Celebrating Carbon Health’s Women Engineers

Carbon Health Editorial Team
August 24, 2021
8 mins

At Carbon Health, we pride ourselves on combining smart technology with inviting clinics to meet our patients wherever they are. And we couldn’t offer this experience without our dedicated team of software engineers, who are continuously creating easier and better ways for our patients and providers to connect.

As a company, we believe that diversity in engineering — and in all departments — helps us create better, more effective products, which in turn can help more people gain access to better healthcare. We sat down with four of our highly talented women software engineers, who help us advance in our mission to deliver great healthcare to everyone every single day. 

Read on to learn more about these talented women, and why they are such an integral part of our patient and provider experience.

Lauren Carter, Staff Software Engineer

Carbon Health Editors: Tell us a little about your background and how you got into engineering.

Lauren Carter: I studied computer and systems engineering at Rensselaer Polytechnic Institute (in Troy, New York). I always knew I would be in a computer-related field — from the day my dad brought home our first computer. I always thought I’d be in design since that’s where I dabbled, but when I was 16, I attended a summer high school program at Columbia University. The class was called Intro to Programming in C (I still have the book), and that’s when I fell in love with programming and realized how much I love solving problems. 

CHE: How does Carbon Health empower female engineers?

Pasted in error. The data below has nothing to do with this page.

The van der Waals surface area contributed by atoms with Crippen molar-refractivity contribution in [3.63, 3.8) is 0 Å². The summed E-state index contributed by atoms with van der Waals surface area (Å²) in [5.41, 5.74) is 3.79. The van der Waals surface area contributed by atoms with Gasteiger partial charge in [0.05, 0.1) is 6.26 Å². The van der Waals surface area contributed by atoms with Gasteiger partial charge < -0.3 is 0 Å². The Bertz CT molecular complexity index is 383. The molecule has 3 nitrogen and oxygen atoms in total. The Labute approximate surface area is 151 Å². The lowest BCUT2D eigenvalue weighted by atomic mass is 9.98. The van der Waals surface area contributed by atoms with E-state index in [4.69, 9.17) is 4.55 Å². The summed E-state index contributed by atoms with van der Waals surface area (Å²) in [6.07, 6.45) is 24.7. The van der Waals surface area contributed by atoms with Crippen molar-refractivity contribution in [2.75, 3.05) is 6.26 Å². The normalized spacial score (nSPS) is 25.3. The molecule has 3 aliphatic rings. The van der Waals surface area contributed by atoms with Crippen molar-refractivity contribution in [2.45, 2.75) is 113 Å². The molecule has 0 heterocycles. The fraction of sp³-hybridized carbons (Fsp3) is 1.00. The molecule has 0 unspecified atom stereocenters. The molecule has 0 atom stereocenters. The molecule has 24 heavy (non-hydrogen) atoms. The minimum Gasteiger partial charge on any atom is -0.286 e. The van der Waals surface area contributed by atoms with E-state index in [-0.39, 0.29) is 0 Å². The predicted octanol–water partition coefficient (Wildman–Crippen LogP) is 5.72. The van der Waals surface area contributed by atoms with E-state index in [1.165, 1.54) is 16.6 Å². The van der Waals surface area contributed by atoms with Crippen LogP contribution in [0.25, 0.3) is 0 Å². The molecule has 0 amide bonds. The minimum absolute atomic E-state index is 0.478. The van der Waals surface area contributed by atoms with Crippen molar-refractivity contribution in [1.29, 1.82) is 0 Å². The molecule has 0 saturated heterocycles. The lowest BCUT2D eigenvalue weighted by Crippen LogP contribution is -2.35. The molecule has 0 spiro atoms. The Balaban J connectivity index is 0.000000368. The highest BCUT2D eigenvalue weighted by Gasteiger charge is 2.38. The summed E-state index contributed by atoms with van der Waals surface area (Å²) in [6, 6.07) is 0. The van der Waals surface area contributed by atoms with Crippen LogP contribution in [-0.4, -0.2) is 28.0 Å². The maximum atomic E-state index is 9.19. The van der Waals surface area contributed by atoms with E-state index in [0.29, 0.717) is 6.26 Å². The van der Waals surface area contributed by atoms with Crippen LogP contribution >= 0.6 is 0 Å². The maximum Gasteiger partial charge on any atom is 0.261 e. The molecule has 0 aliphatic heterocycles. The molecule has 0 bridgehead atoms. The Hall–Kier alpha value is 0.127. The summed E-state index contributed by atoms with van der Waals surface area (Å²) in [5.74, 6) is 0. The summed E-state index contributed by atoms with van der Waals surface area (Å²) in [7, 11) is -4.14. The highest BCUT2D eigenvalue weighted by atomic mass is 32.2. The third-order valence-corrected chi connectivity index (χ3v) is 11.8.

LC: The engineering culture at Carbon Health is focused on inclusivity. Creating a more inclusive environment gives female engineers room to vocalize their ideas on a level playing field.  

CHE: What is the most gratifying thing about your role? 

LC: The opportunity to support people in being their best selves while also being able to write code and solve challenging problems.

CHE: Who are some of your role models?

LC: I could list a lot of folks here, but by far and away my parents. My dad was the first feminist I knew. He made sure my mom, sister, and I all had the best education possible no matter what the sacrifice meant for him. He also instilled a love of math and technology in me. My mom is, by far, the person who is the most generous with her time and wisdom. She has used her experience and knowledge throughout the years to run one of the largest high schools on Long Island.... My mom always makes time to listen to and coach others around her to make important decisions about their careers and their families.


Magdalena Cooper, Product Engineer, Enterprise Engineering 

Carbon Health Editors: Tell us a little about your background and how you got into engineering.

Magdalena Cooper: Before becoming an engineer, I worked at an international education organization focused on innovative literacy solutions in ten countries across Africa and Asia. I’ve always been interested in how technology can be used to help underserved populations. Most recently, I was at Room to Read, an international education organization, in a variety of roles. My time there is what really drove home for me the role that technology can have on our ability to drive impact. 

One of my primary responsibilities [at Room to Read] was to work closely with the IT team to improve processes. In doing so, I really started to understand that having technology that is working for us gives us the time to spend figuring out how we can continually improve and create a greater impact.

CHE: How does Carbon Health empower women engineers?

MC: Carbon Health has been very supportive of female engineers, as well as engineers from less represented groups, in a couple of ways. 

First, they interview them.